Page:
Allow me to disagree. The fact that the audience in question doesn't vote in American elections is entirely beside the point. As even the Bush administration is fond of observing these days, the "war on terror" is a war of ideas - a war for the hearts and minds of moderate Arabs and other Muslims that Osama is trying to win over. So the audience is more than relevant to that cause - in some ways, all the more so. Far from "undermining" our nation in this conflict, Gore is assisting our efforts by portraying us as a nation that takes human rights abuses seriously, and will take responsibility for our own shortcomings in this regard.

It is important to remember that Gore wasn't providing any new information here. The people in the room were well aware of the incidents Gore referred to - and unfortunately many more that he didn't discuss. The suggestion that somehow Arabs and Muslims were ignorant of these events that so greatly impacted their community before Gore came along and "exposed" them is ludicrous, and demeaning to Arabs and Muslims. Rather than breaking a story, Gore was trying to impact the interpretation of events already known to the audience by showing them that Americans expect more, and are cognizant of the fact that these are legitimate complaints. Do you think he would have had more opportunity to influence this interpretation if he denied the underlying events? Downplayed them? Talked about frat-hazing and the like? I don't.

The exceptional thing about the United States is not that we have never erred, because we have - in enormous ways. Our strength lies in our ability to acknowledge mistakes, take responsibility and change the source of injustice. In a region of the world where our commitment to human rights and democracy is all too often viewed as hypocritical and self-serving, Gore is offering an object lesson in accountability and an example of the application of consistent standards.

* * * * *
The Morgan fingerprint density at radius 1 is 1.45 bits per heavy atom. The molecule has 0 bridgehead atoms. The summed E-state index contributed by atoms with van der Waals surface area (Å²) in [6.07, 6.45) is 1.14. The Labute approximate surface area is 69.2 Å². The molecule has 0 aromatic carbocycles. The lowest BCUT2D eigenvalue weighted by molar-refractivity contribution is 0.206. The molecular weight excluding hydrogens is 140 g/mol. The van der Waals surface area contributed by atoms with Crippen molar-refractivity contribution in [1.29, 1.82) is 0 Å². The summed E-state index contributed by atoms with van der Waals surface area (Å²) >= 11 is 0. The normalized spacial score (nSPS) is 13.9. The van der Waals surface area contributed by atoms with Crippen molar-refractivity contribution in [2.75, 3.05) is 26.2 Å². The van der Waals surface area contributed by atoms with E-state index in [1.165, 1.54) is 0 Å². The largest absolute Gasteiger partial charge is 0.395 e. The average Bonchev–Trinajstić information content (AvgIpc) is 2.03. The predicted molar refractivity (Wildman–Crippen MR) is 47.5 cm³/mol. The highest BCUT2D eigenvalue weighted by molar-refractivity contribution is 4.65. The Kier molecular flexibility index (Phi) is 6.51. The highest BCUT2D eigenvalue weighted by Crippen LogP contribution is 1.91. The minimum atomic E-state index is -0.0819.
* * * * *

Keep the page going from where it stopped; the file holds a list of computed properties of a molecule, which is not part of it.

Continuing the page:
It should also be noted that the "before foreign audiences" critique is becoming less and less relevant with our modern forms of information dissemination - from wireless and the Internet to satellite and 24-hour cable TV. In other words, you didn't have to be in the room to hear what he was saying. Neither Armed Liberal, Tigerhawk nor myself was present after all - yet oddly enough we have all read his words. Today, vast amounts of information travel at the speed of modems, from one end of the globe to the other. Muslims are, unsurprisingly, capable of using these means of communication and information gathering as well.

Speaking of which, maybe the real people undermining our interests in the war for hearts and minds are those that hype the "clash of civilizations" storyline - the same narrative that Osama Bin Laden and other Salafists are trying to indoctrinate fellow Muslims with. Then there are pundits and figures like Rush "Holiday at Guantanamo" Limbaugh and Michael Savage who say things like we should "nuke an Arab capital," or those that partake in eliminationist musings about the ethnic cleansing of Muslim people from Europe (Andrew Sullivan). Ann Coulter offered up a classic example of "supporting America's interests" and NOT undermining our dual mission to win moderate Muslim hearts and minds and stave off the "clash" at the recent Conservative Political Action Conference (CPAC) attended by such presidential aspirants as Bill Frist. Said Coulter:

"I think our motto should be post-9-11, 'raghead talks tough, raghead faces consequences.'" (This declaration prompted a boisterous ovation.)
"Raghead" huh? That doesn't sound like America to me. The antithesis of patriotism in my book. She should be ashamed. But she won't be. The leadership of the Republican Party should disavow Coulter's CPAC speech. But it won't.